She admits that she wasn’t aiming to make a “diet” cookie, but it is reasonably low in fat despite its simple but rich ingredients: cranberry quick bread and muffin mix, eggs, butter, vanilla chips, flour and confectioners’ sugar. “I took a biscotti cooking class in the summertime because I wanted to learn how to bake them,” Gammill says. Pillsbury’s nutrition information pegged each biscotti at 140 calories, with 50 calories from fat — in all, just 1 teaspoon butter per serving.

There were 10 men in competition at the Bake-Off. Steve Grieger of Oceanside, Calif., formulated Sticky Chewy Chocolate Pecan Rolls, using refrigerated crescent dinner roll dough, brown sugar, cinnamon, butter, pecans and chocolate chips. Baked in muffin cups, the tempting treats were gobbled up quickly by passers-by once Grieger had turned in one recipe for the judges and another for photographs.

His folks are from Pittsburgh, he says. “My mom’s side is from Mt. Lebanon and Dormont, and my dad’s side is from the North Side.”

Another male contestant, Ken Stutzman of Martinez, Calif., has his work cut out for him. He is vying for $1 million against his 11-year-old daughter, Melanie, who developed Open Sesame Pick-Up Sticks as appetizers. Dad’s recipe, Savory Crescent Bites, is entered in the same category of Casual Snacks & Appetizers.

One could hope for two cash prizes …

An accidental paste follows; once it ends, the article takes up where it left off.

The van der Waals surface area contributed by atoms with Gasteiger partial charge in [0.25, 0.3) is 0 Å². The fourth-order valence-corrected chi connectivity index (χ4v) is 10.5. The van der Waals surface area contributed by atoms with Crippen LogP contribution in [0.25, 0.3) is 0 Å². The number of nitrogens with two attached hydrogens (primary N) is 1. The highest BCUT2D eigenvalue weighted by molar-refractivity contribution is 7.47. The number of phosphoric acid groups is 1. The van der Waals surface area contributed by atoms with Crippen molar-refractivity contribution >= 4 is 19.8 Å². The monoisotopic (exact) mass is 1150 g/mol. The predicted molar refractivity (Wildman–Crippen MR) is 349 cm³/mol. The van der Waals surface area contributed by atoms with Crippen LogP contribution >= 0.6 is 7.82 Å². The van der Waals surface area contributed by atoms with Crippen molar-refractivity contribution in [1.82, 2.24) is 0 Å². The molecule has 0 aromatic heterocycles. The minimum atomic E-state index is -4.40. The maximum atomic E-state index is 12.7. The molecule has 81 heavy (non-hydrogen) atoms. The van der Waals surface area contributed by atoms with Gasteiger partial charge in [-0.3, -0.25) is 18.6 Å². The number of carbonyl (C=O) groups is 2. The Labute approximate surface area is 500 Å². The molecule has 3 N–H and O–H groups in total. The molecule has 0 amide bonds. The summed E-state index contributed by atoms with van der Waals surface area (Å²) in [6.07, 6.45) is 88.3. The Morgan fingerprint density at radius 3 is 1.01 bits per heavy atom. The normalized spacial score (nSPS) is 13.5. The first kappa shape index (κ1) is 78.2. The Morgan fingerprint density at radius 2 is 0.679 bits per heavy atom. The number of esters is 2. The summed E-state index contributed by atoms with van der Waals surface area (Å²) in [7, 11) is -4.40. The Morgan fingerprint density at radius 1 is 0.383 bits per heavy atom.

Contestant Phil Capaldi of Saunderstown, R.I., takes the cake. He was working quietly at Range 17, putting together Baked Club Sandwich Rounds, another appetizer.

Capaldi, a fifth-grade teacher, is taking a year off from work to care for his 11-month-old twins while his wife continues her career in human resources at a nonprofit mental health agency. “I messed around with a few things,” Capaldi says about his recipe. He admits he didn’t test it much because the couple doesn’t have a lot of discretionary income with just one salary and the youngsters to boot.

“Our middle name is quick and easy.”

Categories: News
TribLIVE commenting policy

You are solely responsible for your comments and by using you agree to our Terms of Service.

We moderate comments. Our goal is to provide substantive commentary for a general readership. By screening submissions, we provide a space where readers can share intelligent and informed commentary that enhances the quality of our news and information.

While most comments will be posted if they are on-topic and not abusive, moderating decisions are subjective. We will make them as carefully and consistently as we can. Because of the volume of reader comments, we cannot review individual moderation decisions with readers.

We value thoughtful comments representing a range of views that make their point quickly and politely. We make an effort to protect discussions from repeated comments either by the same reader or different readers

We follow the same standards for taste as the daily newspaper. A few things we won't tolerate: personal attacks, obscenity, vulgarity, profanity (including expletives and letters followed by dashes), commercial promotion, impersonations, incoherence, proselytizing and SHOUTING. Don't include URLs to Web sites.

We do not edit comments. They are either approved or deleted. We reserve the right to edit a comment that is quoted or excerpted in an article. In this case, we may fix spelling and punctuation.

We welcome strong opinions and criticism of our work, but we don't want comments to become bogged down with discussions of our policies and we will moderate accordingly.

We appreciate it when readers and people quoted in articles or blog posts point out errors of fact or emphasis and will investigate all assertions. But these suggestions should be sent via e-mail. To avoid distracting other readers, we won't publish comments that suggest a correction. Instead, corrections will be made in a blog post or in an article.